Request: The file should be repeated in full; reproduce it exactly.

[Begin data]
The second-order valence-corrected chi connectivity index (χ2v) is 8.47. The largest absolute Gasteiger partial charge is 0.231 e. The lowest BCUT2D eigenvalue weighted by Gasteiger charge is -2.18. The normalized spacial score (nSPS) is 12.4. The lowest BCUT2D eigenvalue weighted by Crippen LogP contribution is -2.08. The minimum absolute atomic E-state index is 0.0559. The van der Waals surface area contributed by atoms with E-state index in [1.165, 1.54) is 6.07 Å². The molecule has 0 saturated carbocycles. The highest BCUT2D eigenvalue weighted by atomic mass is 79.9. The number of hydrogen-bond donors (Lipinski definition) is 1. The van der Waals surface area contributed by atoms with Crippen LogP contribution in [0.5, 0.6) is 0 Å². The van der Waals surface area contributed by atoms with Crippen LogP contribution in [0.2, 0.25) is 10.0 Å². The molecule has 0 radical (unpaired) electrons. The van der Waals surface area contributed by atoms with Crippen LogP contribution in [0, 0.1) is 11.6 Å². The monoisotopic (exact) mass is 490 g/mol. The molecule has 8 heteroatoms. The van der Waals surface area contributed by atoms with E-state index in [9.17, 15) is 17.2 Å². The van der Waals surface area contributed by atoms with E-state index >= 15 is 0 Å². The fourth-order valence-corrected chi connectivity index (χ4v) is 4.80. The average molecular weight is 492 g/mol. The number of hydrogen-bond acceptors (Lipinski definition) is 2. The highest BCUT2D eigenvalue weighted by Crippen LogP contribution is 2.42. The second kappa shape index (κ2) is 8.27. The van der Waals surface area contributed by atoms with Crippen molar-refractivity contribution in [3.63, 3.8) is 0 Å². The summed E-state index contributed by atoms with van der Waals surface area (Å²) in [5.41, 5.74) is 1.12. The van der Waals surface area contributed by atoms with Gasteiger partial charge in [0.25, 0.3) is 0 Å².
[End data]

The second-order valence-corrected chi connectivity index (χ2v) is 8.47. The largest absolute Gasteiger partial charge is 0.231 e. The lowest BCUT2D eigenvalue weighted by Gasteiger charge is -2.18. The normalized spacial score (nSPS) is 12.4. The lowest BCUT2D eigenvalue weighted by Crippen LogP contribution is -2.08. The minimum absolute atomic E-state index is 0.0559. The van der Waals surface area contributed by atoms with E-state index in [1.165, 1.54) is 6.07 Å². The molecule has 0 saturated carbocycles. The highest BCUT2D eigenvalue weighted by atomic mass is 79.9. The number of hydrogen-bond donors (Lipinski definition) is 1. The van der Waals surface area contributed by atoms with Crippen LogP contribution in [0.5, 0.6) is 0 Å². The van der Waals surface area contributed by atoms with Crippen LogP contribution in [0.2, 0.25) is 10.0 Å². The molecule has 0 radical (unpaired) electrons. The van der Waals surface area contributed by atoms with Crippen LogP contribution in [0, 0.1) is 11.6 Å². The monoisotopic (exact) mass is 490 g/mol. The molecule has 8 heteroatoms. The van der Waals surface area contributed by atoms with E-state index in [9.17, 15) is 17.2 Å². The van der Waals surface area contributed by atoms with E-state index >= 15 is 0 Å². The fourth-order valence-corrected chi connectivity index (χ4v) is 4.80. The average molecular weight is 492 g/mol. The number of hydrogen-bond acceptors (Lipinski definition) is 2. The highest BCUT2D eigenvalue weighted by Crippen LogP contribution is 2.42. The second kappa shape index (κ2) is 8.27. The van der Waals surface area contributed by atoms with Crippen molar-refractivity contribution in [3.63, 3.8) is 0 Å². The summed E-state index contributed by atoms with van der Waals surface area (Å²) in [5.41, 5.74) is 1.12. The van der Waals surface area contributed by atoms with Gasteiger partial charge in [0.25, 0.3) is 0 Å².